Nov. 7, 2006
SPRINGFIELD , Ohio – Before Wittenberg bids farewell to H. Orth Hirt Professor of History James L. Huffman at the close of the 2006-07 academic year, the university will host an academic conference in his honor titled “Japan and the World.”
The conference, scheduled for Nov. 10–11, includes themes of journalism and media in Japan, Japanese Imperialism and people’s history of Japan. All are topics that have long engaged Huffman, who has taught at Wittenberg for 26 years, in his specialized area of study – the history of Japan’s Meiji era.
Last year, Huffman was awarded a Fulbright-Hays Grant, which he used to conduct research in Japan from January through July 2006. It was his third Fulbright Award, and the latest in a long line of teaching honors Huffman has garnered in his distinguished career. Huffman also has been awarded the Ohio Academy of History’s Distinguished Teaching Award and Wittenberg’s most prestigious faculty honor, the Alumni Award for Distinguished Teaching.
In addition, Huffman was awarded honorary alumnus status at Wittenberg in 2006.
Huffman has written and published five books in his career. Two of his more well-known titles are A Yankee in Meiji Japan and Japan: A History in Documents. Huffman has also published articles in both Newsweek and The New York Times.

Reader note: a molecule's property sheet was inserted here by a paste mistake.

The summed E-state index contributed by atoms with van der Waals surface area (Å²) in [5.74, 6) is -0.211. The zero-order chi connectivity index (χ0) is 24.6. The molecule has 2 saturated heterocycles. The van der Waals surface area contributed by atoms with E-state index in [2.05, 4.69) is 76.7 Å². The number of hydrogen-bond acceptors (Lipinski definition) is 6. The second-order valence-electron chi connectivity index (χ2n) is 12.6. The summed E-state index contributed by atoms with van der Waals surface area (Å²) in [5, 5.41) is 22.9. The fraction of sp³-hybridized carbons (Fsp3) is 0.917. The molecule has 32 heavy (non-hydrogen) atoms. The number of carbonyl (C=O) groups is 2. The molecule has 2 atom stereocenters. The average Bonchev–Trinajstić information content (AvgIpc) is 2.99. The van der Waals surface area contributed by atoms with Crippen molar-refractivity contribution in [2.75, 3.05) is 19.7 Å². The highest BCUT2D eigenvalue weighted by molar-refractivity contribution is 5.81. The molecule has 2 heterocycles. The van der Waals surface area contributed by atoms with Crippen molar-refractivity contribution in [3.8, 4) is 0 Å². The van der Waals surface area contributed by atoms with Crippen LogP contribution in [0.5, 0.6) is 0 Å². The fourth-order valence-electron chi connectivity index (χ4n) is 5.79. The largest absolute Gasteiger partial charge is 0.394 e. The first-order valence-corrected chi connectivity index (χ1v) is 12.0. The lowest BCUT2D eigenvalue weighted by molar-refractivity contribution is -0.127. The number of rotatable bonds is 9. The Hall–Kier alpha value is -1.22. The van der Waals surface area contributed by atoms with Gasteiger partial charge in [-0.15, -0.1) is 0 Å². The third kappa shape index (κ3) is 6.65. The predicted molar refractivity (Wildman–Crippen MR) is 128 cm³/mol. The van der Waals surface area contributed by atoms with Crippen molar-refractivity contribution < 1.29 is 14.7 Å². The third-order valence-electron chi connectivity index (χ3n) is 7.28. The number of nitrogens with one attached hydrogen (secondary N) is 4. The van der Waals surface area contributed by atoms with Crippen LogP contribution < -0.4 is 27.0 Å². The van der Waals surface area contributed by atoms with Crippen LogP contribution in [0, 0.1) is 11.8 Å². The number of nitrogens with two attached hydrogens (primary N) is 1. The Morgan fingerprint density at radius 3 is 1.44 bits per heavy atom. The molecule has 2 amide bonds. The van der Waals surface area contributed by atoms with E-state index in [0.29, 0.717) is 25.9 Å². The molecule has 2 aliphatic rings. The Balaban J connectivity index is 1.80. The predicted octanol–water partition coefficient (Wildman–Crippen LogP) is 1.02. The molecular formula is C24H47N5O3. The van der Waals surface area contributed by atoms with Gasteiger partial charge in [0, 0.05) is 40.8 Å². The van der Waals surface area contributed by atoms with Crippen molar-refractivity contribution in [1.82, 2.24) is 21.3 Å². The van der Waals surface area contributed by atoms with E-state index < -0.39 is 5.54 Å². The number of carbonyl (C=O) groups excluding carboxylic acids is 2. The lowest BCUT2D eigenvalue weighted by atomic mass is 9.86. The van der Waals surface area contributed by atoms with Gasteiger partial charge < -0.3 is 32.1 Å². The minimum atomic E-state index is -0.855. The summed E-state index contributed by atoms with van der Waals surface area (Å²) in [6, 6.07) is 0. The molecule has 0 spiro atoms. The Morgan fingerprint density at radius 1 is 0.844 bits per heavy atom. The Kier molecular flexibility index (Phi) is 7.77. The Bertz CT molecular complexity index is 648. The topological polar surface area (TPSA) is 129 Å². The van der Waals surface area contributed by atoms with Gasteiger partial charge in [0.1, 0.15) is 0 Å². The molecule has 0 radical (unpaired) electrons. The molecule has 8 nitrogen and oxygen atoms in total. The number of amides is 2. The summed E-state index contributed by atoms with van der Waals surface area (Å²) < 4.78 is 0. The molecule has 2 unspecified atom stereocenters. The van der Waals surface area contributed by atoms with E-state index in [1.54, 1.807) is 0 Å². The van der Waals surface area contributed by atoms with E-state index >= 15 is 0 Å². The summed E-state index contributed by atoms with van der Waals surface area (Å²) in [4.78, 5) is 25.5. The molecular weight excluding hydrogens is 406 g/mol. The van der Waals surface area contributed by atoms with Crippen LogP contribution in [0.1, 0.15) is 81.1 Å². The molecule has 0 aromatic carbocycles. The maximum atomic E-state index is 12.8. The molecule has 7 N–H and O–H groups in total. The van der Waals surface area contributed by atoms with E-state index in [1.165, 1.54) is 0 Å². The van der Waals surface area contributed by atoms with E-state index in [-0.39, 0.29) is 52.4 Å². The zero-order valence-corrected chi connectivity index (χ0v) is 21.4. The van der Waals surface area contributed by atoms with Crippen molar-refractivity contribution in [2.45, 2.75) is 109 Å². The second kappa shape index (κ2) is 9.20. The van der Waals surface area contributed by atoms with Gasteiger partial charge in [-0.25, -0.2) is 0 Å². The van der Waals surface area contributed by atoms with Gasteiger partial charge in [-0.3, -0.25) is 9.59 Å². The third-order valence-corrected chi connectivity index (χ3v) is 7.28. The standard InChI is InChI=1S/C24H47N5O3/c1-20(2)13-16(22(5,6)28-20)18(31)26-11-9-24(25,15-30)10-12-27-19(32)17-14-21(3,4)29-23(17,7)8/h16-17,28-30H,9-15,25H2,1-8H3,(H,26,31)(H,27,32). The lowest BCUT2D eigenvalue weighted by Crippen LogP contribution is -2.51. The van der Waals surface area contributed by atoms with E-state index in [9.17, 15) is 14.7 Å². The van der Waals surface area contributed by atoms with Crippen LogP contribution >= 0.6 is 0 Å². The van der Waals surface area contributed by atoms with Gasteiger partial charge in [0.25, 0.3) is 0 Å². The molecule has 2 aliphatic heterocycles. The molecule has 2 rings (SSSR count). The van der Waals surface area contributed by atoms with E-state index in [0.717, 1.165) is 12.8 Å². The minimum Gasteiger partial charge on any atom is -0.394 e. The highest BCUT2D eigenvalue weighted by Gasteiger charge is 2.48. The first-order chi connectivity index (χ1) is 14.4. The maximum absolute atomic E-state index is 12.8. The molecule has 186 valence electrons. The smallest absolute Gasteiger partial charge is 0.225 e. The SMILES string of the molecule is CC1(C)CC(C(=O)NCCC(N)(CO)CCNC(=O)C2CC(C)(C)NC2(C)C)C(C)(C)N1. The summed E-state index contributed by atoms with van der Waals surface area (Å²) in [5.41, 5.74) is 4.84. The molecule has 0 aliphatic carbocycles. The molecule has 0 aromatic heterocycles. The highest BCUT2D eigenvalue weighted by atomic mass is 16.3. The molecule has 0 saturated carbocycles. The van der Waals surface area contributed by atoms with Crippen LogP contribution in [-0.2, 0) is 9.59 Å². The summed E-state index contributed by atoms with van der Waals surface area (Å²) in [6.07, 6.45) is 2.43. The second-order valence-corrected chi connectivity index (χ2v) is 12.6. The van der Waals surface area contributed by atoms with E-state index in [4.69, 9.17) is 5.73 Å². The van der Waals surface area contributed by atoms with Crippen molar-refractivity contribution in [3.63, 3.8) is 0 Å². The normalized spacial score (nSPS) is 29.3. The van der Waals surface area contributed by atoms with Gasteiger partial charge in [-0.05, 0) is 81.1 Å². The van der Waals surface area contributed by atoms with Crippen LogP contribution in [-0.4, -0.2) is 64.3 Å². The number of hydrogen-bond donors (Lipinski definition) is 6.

Although Huffman expressed appreciation for the conference that will be held in his honor, he declined to present a paper, saying he would rather participate as any other guest.
“I don’t like having attention,” he said. “It’s just my personality. But [the conference] is deeply touching.”
A native of South Bend, Ind., Huffman completed his undergraduate degree at Marion College (now Indiana Wesleyan). Huffman earned an M.S.J. at Northwestern University and an M.A. and Ph.D. at the University of Michigan. Huffman’s involvement in education has included both his commitment to Wittenberg students and the education of area youth through his service on the Springfield City Board of Education.
Concerning his retirement, Huffman expressed mixed feelings.
“The time is right,” he said. “Retirement will essentially be a new career.”
He plans to spend time on new research, writing and becoming more of an activist. However, he laments leaving Wittenberg, a place he has called home for nearly 30 years.
“ Wittenberg really is my life,” Huffman said. “I’m appreciative to my colleagues and deeply indebted to my students. [Students] give me an energy that I live for.”
By: Rachel Morgan ‘08
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